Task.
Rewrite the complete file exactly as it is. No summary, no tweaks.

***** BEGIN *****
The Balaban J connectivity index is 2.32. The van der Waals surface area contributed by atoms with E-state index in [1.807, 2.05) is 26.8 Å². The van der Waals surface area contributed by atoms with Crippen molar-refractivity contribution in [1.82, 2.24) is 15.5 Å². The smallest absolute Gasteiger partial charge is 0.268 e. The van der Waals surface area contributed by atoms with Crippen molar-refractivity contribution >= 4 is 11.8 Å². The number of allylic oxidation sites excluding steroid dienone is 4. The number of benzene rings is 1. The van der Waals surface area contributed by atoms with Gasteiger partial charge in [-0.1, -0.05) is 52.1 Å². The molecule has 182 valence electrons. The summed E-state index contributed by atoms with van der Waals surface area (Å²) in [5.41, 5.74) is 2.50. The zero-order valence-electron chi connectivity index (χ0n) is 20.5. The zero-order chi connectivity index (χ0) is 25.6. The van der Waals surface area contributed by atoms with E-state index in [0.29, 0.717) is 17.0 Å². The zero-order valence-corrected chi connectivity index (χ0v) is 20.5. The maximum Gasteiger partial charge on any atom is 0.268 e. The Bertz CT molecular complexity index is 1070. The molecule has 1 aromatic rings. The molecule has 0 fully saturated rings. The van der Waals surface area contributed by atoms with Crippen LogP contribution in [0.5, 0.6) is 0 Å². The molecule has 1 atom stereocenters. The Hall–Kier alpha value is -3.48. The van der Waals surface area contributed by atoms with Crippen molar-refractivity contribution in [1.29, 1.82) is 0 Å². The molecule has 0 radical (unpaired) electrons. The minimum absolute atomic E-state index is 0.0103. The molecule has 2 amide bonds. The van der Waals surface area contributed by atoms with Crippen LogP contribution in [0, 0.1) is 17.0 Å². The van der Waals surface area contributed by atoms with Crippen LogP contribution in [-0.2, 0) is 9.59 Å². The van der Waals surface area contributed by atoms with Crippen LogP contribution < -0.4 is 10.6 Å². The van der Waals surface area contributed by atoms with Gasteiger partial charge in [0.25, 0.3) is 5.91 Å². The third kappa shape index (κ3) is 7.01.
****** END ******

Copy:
The Balaban J connectivity index is 2.32. The van der Waals surface area contributed by atoms with E-state index in [1.807, 2.05) is 26.8 Å². The van der Waals surface area contributed by atoms with Crippen molar-refractivity contribution in [1.82, 2.24) is 15.5 Å². The smallest absolute Gasteiger partial charge is 0.268 e. The van der Waals surface area contributed by atoms with Crippen molar-refractivity contribution >= 4 is 11.8 Å². The number of allylic oxidation sites excluding steroid dienone is 4. The number of benzene rings is 1. The van der Waals surface area contributed by atoms with Gasteiger partial charge in [-0.1, -0.05) is 52.1 Å². The molecule has 182 valence electrons. The summed E-state index contributed by atoms with van der Waals surface area (Å²) in [5.41, 5.74) is 2.50. The zero-order valence-electron chi connectivity index (χ0n) is 20.5. The zero-order chi connectivity index (χ0) is 25.6. The van der Waals surface area contributed by atoms with E-state index in [0.29, 0.717) is 17.0 Å². The zero-order valence-corrected chi connectivity index (χ0v) is 20.5. The maximum Gasteiger partial charge on any atom is 0.268 e. The Bertz CT molecular complexity index is 1070. The molecule has 1 aromatic rings. The molecule has 0 fully saturated rings. The van der Waals surface area contributed by atoms with Crippen LogP contribution in [0.5, 0.6) is 0 Å². The molecule has 1 atom stereocenters. The Hall–Kier alpha value is -3.48. The van der Waals surface area contributed by atoms with Crippen molar-refractivity contribution in [1.29, 1.82) is 0 Å². The molecule has 0 radical (unpaired) electrons. The minimum absolute atomic E-state index is 0.0103. The molecule has 2 amide bonds. The van der Waals surface area contributed by atoms with Crippen LogP contribution in [0, 0.1) is 17.0 Å². The van der Waals surface area contributed by atoms with Crippen LogP contribution in [-0.2, 0) is 9.59 Å². The van der Waals surface area contributed by atoms with Crippen LogP contribution < -0.4 is 10.6 Å². The van der Waals surface area contributed by atoms with Gasteiger partial charge in [0.25, 0.3) is 5.91 Å². The third kappa shape index (κ3) is 7.01.